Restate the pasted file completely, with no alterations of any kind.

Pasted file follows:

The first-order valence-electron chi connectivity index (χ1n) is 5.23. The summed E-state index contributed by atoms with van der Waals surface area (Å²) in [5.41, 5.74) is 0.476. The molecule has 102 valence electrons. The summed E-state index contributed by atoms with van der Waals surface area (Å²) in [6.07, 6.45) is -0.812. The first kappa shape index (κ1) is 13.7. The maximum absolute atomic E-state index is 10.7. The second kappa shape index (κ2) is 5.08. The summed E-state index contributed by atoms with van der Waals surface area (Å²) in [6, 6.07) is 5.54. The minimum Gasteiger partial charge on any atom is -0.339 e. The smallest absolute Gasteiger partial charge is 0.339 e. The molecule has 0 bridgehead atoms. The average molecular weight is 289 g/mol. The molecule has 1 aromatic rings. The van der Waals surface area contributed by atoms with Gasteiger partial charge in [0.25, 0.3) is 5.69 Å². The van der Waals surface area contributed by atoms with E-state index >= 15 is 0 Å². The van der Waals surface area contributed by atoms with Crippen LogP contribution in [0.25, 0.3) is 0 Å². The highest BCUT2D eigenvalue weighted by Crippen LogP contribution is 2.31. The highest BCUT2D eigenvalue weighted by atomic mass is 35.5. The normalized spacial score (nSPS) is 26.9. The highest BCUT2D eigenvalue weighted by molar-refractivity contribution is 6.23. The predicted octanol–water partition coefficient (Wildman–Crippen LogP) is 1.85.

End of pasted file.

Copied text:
The first-order valence-electron chi connectivity index (χ1n) is 5.23. The summed E-state index contributed by atoms with van der Waals surface area (Å²) in [5.41, 5.74) is 0.476. The molecule has 102 valence electrons. The summed E-state index contributed by atoms with van der Waals surface area (Å²) in [6.07, 6.45) is -0.812. The first kappa shape index (κ1) is 13.7. The maximum absolute atomic E-state index is 10.7. The second kappa shape index (κ2) is 5.08. The summed E-state index contributed by atoms with van der Waals surface area (Å²) in [6, 6.07) is 5.54. The minimum Gasteiger partial charge on any atom is -0.339 e. The smallest absolute Gasteiger partial charge is 0.339 e. The molecule has 0 bridgehead atoms. The average molecular weight is 289 g/mol. The molecule has 1 aromatic rings. The van der Waals surface area contributed by atoms with Gasteiger partial charge in [0.25, 0.3) is 5.69 Å². The van der Waals surface area contributed by atoms with E-state index >= 15 is 0 Å². The van der Waals surface area contributed by atoms with Crippen LogP contribution in [0.25, 0.3) is 0 Å². The highest BCUT2D eigenvalue weighted by Crippen LogP contribution is 2.31. The highest BCUT2D eigenvalue weighted by atomic mass is 35.5. The normalized spacial score (nSPS) is 26.9. The highest BCUT2D eigenvalue weighted by molar-refractivity contribution is 6.23. The predicted octanol–water partition coefficient (Wildman–Crippen LogP) is 1.85.